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Dislike, Thumbs Down, Unfollow: FBI Spending $27M on Social Media Tracking.

Worried Over a Jan 6. Reprise, the Bureau Goes Big Into Online Surveillance.

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Here’s an update to share on your preferred social media platform: the FBI is watching.

According to a new report from the Washington Post, the FBI is going all in on social media monitoring, spending nearly $30 million dollars to prevent another January 6. Privacy watchdogs and civil liberties advocates are concerned —and they should be.

This is crazy.

The FBI has purchased 5,000 licenses to use Babel X; a supercharged web crawler made by a company called Babel Street. “The Justice Department has previously [used] Babel X…but the new contract appears to be by far the most the agency has ever shelled out for the software, and is one of the largest contracts for the software by a civilian agency,” WaPo reports.

So what does the FBI get for $30 mil and 5,000 licenses? Access to 40 online sources, including no-brainers like Instagram, fringe Korean social media platforms, and “dark web” monitoring.

“The Department of Homeland Security, county governments, law enforcement agencies and the FBI use [Babel X] to keep tabs on dangerous individuals, even when they are communicating in one of more than 200 languages, including emoji.”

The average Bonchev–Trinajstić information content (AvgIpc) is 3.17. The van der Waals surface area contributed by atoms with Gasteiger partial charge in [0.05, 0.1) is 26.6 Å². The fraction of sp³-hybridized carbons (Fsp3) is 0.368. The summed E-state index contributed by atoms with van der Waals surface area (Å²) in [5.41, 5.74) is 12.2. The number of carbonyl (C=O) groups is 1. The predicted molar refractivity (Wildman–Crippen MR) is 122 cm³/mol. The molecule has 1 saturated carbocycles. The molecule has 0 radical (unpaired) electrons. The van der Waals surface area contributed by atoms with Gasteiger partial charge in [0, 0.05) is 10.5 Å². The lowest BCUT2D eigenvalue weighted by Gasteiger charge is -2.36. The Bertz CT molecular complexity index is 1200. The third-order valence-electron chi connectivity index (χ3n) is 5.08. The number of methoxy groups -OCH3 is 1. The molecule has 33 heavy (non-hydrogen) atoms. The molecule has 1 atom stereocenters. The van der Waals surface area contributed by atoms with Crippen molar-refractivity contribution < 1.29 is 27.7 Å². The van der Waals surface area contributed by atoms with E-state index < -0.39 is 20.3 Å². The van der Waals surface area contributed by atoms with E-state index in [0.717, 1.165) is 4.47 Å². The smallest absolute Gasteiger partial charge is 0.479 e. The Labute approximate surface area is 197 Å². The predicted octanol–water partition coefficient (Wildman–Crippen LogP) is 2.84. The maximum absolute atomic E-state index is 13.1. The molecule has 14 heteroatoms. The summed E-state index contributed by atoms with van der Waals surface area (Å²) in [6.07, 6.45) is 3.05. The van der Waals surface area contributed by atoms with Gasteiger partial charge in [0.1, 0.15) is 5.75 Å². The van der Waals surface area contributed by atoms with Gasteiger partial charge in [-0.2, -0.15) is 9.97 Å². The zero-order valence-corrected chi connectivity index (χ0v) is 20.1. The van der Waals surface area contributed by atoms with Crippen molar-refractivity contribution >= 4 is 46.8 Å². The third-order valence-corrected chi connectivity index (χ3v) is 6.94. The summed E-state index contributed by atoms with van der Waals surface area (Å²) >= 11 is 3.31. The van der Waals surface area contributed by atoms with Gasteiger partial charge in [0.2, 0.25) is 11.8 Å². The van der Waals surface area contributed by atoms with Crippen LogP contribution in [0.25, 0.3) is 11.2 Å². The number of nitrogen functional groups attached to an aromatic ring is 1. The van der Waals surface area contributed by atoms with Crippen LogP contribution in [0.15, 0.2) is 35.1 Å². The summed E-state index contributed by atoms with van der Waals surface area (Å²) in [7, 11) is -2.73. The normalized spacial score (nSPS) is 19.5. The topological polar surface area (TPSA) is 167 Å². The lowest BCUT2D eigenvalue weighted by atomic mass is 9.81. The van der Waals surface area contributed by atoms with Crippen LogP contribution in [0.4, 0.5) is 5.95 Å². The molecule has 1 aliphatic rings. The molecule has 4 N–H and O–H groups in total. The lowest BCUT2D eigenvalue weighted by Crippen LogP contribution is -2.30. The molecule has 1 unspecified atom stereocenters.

“Including emoji.”

“It’s both per-year the biggest I’m aware of in terms of obligation, and it’s also the fact that it’s a five-year contract,” said Jack Poulson, who runs the research advocacy group Tech Inquiry. “So if you combine those two things, it’s the biggest Babel Street contract I’m aware of.”

Rep. Jim Jordan (Ohio), top Republican on the House Judiciary Committee, wants a hearing. Jordan has “real concerns based on the [FBI’s] history and based on the fact that we don’t know how they’re using it and who they’re going after.”

Isn’t it obvious, Jim? Everyone. They’re going after everyone.

In their contract with Babel Street, the FBI asked to have the power to monitor: Twitter, Facebook, Instagram, YouTube, LinkedIn, Deep/Dark Web, VK, Telegram, 8Kun, Discord, Gab, Parler, Reddit, Snapchat, TikTok and Weibo.

I don’t even know what most of those are —but the FBI does.

And they’re watching.